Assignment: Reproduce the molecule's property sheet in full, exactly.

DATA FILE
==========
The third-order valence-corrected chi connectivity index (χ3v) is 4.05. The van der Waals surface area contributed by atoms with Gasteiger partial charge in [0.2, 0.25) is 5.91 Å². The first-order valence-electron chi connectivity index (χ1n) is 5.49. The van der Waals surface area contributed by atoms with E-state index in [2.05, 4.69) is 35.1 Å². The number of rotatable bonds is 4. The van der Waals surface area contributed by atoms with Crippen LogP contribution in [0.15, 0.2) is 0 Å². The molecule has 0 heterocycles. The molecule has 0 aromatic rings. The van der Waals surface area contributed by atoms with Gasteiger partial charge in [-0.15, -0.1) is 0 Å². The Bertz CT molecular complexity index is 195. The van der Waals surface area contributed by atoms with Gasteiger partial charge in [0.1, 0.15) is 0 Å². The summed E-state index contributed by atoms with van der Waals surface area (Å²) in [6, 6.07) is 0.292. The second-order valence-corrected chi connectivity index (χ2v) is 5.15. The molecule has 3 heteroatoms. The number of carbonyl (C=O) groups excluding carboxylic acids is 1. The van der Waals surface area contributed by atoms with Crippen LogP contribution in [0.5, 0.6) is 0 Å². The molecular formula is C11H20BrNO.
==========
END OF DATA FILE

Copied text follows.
The third-order valence-corrected chi connectivity index (χ3v) is 4.05. The van der Waals surface area contributed by atoms with Gasteiger partial charge in [0.2, 0.25) is 5.91 Å². The first-order valence-electron chi connectivity index (χ1n) is 5.49. The van der Waals surface area contributed by atoms with E-state index in [2.05, 4.69) is 35.1 Å². The number of rotatable bonds is 4. The van der Waals surface area contributed by atoms with Crippen LogP contribution in [0.15, 0.2) is 0 Å². The molecule has 0 heterocycles. The molecule has 0 aromatic rings. The van der Waals surface area contributed by atoms with Gasteiger partial charge in [-0.15, -0.1) is 0 Å². The Bertz CT molecular complexity index is 195. The van der Waals surface area contributed by atoms with Gasteiger partial charge in [0.1, 0.15) is 0 Å². The summed E-state index contributed by atoms with van der Waals surface area (Å²) in [6, 6.07) is 0.292. The second-order valence-corrected chi connectivity index (χ2v) is 5.15. The molecule has 3 heteroatoms. The number of carbonyl (C=O) groups excluding carboxylic acids is 1. The van der Waals surface area contributed by atoms with Crippen LogP contribution in [0.5, 0.6) is 0 Å². The molecular formula is C11H20BrNO.